Background: Scoliosis is a complex three-dimensional deformity with
limited treatment options. Current treatments present potential problems that
may be addressed with use of fusionless techniques for the correction of
scoliosis. However, there are few data comparing the efficacy of different
fusionless implant strategies in controlling scoliosis or on the integrity of
rigid compared with flexible devices in an in vivo setting over time. The
objective of this study was to compare the efficacy and integrity of rigid and
flexible anterior thoracic tethers used to treat experimental scoliosis.
Methods: Experimental scoliosis was created in twenty-four Spanish
Cross-X female goats and was subsequently treated with either anterior shape
memory alloy staples or anterior ligament tethers attached to bone anchors.
Serial radiographs were analyzed to determine the efficacy of the implants in
controlling scoliosis progression as well as the integrity of the implants at
study completion. After the goats were killed, the implants were analyzed with
use of three quantitative indices of implant integrity and implant pullout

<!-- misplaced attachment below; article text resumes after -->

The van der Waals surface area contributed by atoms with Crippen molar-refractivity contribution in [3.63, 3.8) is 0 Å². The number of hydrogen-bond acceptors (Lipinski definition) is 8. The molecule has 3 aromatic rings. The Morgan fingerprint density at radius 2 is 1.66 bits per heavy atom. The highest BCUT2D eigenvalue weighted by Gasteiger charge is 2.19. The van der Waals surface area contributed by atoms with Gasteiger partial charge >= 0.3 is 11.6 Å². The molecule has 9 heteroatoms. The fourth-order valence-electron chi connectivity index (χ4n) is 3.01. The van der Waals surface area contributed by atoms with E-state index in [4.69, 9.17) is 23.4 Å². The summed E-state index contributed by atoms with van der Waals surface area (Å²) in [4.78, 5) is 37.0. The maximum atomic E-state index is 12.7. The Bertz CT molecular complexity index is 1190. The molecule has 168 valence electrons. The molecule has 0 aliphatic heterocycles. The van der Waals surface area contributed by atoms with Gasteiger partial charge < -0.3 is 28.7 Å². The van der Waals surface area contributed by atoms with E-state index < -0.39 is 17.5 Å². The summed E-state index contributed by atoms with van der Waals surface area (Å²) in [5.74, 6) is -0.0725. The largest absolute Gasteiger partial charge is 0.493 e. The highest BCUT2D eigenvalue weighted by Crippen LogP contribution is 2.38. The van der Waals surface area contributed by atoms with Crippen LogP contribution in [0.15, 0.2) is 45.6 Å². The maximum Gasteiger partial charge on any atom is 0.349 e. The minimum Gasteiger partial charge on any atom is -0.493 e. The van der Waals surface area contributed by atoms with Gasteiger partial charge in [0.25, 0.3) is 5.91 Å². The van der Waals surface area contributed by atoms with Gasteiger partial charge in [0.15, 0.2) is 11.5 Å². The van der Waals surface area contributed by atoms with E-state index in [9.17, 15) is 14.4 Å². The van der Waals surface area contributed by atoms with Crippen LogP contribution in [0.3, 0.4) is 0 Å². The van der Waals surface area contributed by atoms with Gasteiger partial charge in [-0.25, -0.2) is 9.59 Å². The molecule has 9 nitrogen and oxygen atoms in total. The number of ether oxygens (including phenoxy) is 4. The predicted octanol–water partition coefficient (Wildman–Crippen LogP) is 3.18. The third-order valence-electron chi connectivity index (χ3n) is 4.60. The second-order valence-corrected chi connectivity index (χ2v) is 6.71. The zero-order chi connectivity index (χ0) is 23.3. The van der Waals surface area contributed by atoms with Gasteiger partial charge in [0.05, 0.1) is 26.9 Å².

Results: Over the treatment period, scoliosis progressed from
77.3° to 94.3° in the goats treated with staples and was corrected
from 73.4° to 69.9° in the goats treated with bone anchors, with
loosening of eighteen of forty-two staples (two of the eighteen dislodged) and
evidence of drift in two of forty-nine anchors. Histologic sections revealed a
consistent halo of fibrous tissue around the staple tines but well-fixed bone
anchors at all sites. Pullout testing demonstrated that bone anchors had
greater strength than staples initially and at the study completion, with an
increase in bone anchor fixation over the course of the study.
Conclusions: In this scoliosis model, the flexible ligament tethers
attached to bone anchors demonstrated greater efficacy and integrity than the
more rigid shape memory alloy staples.
Clinical Relevance: Fusionless scoliosis surgery offers many
theoretical advantages over instrumented arthrodesis. Improvements in
fusionless implant design, with a specific focus on optimizing the fixation to
bone and maximizing the tethering effect, may lead to better control of
idiopathic scoliosis with lower rates of device loosening and failure.